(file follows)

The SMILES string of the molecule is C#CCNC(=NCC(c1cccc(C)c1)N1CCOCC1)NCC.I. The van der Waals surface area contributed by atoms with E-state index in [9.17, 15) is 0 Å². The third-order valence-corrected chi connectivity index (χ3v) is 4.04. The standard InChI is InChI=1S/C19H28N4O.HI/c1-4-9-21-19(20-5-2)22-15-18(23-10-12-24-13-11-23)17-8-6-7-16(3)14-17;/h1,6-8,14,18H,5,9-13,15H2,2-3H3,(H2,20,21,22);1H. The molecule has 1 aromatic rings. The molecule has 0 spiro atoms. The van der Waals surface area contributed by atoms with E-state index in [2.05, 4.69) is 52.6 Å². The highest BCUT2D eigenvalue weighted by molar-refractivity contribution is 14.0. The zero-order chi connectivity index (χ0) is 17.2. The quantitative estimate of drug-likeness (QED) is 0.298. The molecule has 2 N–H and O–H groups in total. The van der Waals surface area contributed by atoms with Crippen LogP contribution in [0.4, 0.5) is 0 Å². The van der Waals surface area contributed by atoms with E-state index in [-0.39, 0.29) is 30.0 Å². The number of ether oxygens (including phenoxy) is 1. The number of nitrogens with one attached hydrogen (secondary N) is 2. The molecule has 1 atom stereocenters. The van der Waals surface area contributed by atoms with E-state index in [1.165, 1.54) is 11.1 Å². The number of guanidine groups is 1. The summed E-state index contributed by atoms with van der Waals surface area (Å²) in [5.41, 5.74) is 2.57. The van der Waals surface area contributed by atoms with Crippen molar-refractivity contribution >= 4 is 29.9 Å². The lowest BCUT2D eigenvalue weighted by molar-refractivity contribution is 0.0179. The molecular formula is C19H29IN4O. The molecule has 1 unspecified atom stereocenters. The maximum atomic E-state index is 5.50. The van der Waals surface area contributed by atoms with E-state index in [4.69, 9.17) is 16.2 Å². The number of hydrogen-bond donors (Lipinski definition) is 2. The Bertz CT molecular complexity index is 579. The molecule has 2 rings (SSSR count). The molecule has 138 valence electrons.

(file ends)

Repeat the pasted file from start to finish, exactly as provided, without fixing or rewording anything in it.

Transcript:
The SMILES string of the molecule is C#CCNC(=NCC(c1cccc(C)c1)N1CCOCC1)NCC.I. The van der Waals surface area contributed by atoms with E-state index in [9.17, 15) is 0 Å². The third-order valence-corrected chi connectivity index (χ3v) is 4.04. The standard InChI is InChI=1S/C19H28N4O.HI/c1-4-9-21-19(20-5-2)22-15-18(23-10-12-24-13-11-23)17-8-6-7-16(3)14-17;/h1,6-8,14,18H,5,9-13,15H2,2-3H3,(H2,20,21,22);1H. The molecule has 1 aromatic rings. The molecule has 0 spiro atoms. The van der Waals surface area contributed by atoms with E-state index in [2.05, 4.69) is 52.6 Å². The highest BCUT2D eigenvalue weighted by molar-refractivity contribution is 14.0. The zero-order chi connectivity index (χ0) is 17.2. The quantitative estimate of drug-likeness (QED) is 0.298. The molecule has 2 N–H and O–H groups in total. The van der Waals surface area contributed by atoms with Crippen LogP contribution in [0.4, 0.5) is 0 Å². The van der Waals surface area contributed by atoms with E-state index in [-0.39, 0.29) is 30.0 Å². The number of ether oxygens (including phenoxy) is 1. The number of nitrogens with one attached hydrogen (secondary N) is 2. The molecule has 1 atom stereocenters. The van der Waals surface area contributed by atoms with E-state index in [1.165, 1.54) is 11.1 Å². The number of guanidine groups is 1. The summed E-state index contributed by atoms with van der Waals surface area (Å²) in [5.41, 5.74) is 2.57. The van der Waals surface area contributed by atoms with Crippen molar-refractivity contribution >= 4 is 29.9 Å². The lowest BCUT2D eigenvalue weighted by molar-refractivity contribution is 0.0179. The molecular formula is C19H29IN4O. The molecule has 1 unspecified atom stereocenters. The maximum atomic E-state index is 5.50. The van der Waals surface area contributed by atoms with E-state index in [4.69, 9.17) is 16.2 Å². The number of hydrogen-bond donors (Lipinski definition) is 2. The Bertz CT molecular complexity index is 579. The molecule has 2 rings (SSSR count). The molecule has 138 valence electrons.